A New Seamanship Practice: Cyber-Discipline
‘Discipline in any form is a management tool to enforce organizational standards…Any action taken to reduce infractions and encourage employees to maintain standards and follow an expected format is known as preventive discipline. The objective being to develop employees to operate under a code of self-discipline as opposed to a management-imposed discipline level.’
– D J House, The Command Companion of Seamanship Techniques
In February 2017, hackers took control of the navigation systems of a large container ship for about 10 hours. Fortunately, the situation was brought under control and as a result, there was no casualty.
It’s not always so dramatic; over 50% of cybersecurity threats arise from improper use of IT systems by users, rather than external hacks. Cyber-Awareness-Discipline then becomes the primary control against these threats, and it becomes every mariner’s responsibility to help secure the ship’s IT network. In today’s connected world, cyber-discipline has become as important as in seamanship practice as the knowledge of knots and splices.
• Ships operational technology (e.g. valve-control system, cargo-loading program, ECDIS, engine control system) should not be connected to the internet unless it is through a secure gateway. USBs or mobile devices should not be connected to these systems except when unavoidable e.g. for ECDIS updates where only IT-department approved USBs should be used. No other files should be uploaded on these flash drives.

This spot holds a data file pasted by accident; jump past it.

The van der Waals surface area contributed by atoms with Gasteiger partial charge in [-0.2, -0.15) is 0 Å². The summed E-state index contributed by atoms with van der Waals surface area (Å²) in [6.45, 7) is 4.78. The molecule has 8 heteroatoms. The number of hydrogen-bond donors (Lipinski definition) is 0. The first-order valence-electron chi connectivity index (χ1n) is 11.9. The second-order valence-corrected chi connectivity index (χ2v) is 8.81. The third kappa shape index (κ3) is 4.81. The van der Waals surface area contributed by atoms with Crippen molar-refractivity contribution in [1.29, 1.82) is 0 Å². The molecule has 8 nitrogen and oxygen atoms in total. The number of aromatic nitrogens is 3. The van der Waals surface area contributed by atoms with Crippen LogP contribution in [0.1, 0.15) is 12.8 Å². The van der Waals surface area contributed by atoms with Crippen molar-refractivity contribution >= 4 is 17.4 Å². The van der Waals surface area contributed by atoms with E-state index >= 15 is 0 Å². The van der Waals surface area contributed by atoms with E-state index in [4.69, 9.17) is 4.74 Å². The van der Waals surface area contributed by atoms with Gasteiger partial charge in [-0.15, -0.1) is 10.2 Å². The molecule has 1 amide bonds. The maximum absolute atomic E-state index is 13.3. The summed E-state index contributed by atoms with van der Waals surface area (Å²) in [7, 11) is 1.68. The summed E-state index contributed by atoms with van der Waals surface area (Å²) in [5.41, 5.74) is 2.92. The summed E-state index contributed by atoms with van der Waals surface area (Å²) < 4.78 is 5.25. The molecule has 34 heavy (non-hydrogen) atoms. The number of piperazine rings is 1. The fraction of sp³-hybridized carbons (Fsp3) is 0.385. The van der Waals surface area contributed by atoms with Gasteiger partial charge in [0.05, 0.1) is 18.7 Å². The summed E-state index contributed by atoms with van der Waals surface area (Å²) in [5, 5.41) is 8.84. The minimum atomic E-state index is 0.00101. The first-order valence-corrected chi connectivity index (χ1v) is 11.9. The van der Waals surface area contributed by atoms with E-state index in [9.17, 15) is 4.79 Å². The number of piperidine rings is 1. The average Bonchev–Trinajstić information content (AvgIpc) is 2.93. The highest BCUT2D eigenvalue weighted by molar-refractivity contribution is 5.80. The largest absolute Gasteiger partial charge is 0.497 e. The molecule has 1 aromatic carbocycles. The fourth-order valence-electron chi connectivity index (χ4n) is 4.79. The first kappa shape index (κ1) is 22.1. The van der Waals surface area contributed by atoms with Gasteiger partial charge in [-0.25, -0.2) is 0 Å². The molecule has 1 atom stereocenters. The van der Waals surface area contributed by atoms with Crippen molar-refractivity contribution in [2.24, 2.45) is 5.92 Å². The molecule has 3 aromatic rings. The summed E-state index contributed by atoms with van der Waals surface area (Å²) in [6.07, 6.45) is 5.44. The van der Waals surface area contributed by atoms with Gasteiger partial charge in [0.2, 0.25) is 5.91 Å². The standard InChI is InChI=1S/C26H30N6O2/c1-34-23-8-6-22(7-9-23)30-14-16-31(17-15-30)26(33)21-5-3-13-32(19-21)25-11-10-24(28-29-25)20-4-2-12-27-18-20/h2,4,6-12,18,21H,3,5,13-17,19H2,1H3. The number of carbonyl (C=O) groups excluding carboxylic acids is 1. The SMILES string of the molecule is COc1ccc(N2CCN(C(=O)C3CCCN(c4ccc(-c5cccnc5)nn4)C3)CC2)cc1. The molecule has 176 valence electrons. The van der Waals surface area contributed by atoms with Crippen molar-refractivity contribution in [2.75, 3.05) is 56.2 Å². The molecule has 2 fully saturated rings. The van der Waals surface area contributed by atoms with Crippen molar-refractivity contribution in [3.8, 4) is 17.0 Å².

The sailing of a large tanker was delayed due to an infected USB. One of the crew had brought a USB stick on board with some paperwork that needed to be printed. The malware got into the ship’s computers. Things got worse when another crew member used the same USB to update the ship’s charts before sailing. The navigation systems became infected and the departure of the ship was consequently delayed.2
• Format any new USB before using them. Don’t allow your computer to automatically open any USB devices. Attach a lanyard to a centralized location to avoid misplacing the dedicated USBs for the ECDIS.
• Servers and gateways should be placed in locked cabinets or spaces.
• Business networks should be separate from crew networks. Personal material should not be uploaded to work terminals, and vice-versa.
• IT and control terminals should be accessible only with passwords, with auto-logoff after about 3 minutes of inactivity.
• Do not provide unsupervised access to unauthorized personnel. When third-party technicians require access, ensure there is adequate supervision.
• Computers must be restricted in downloading or adding any software and allowed by administrator only.
A container ship’s switchboard was shut down after ransomware found its way on the vessel. The ship’s operations were interrupted due to the power management systems being affected.2
• All terminals must be returned to the IT department for proper decommissioning.
• Default passwords should be changed after the initial access and changed periodically. Passwords should be at least 8 characters, including one Uppercase, one number and one symbol.
• Do not write or keep passwords written near input points. Do not share passwords with other personnel.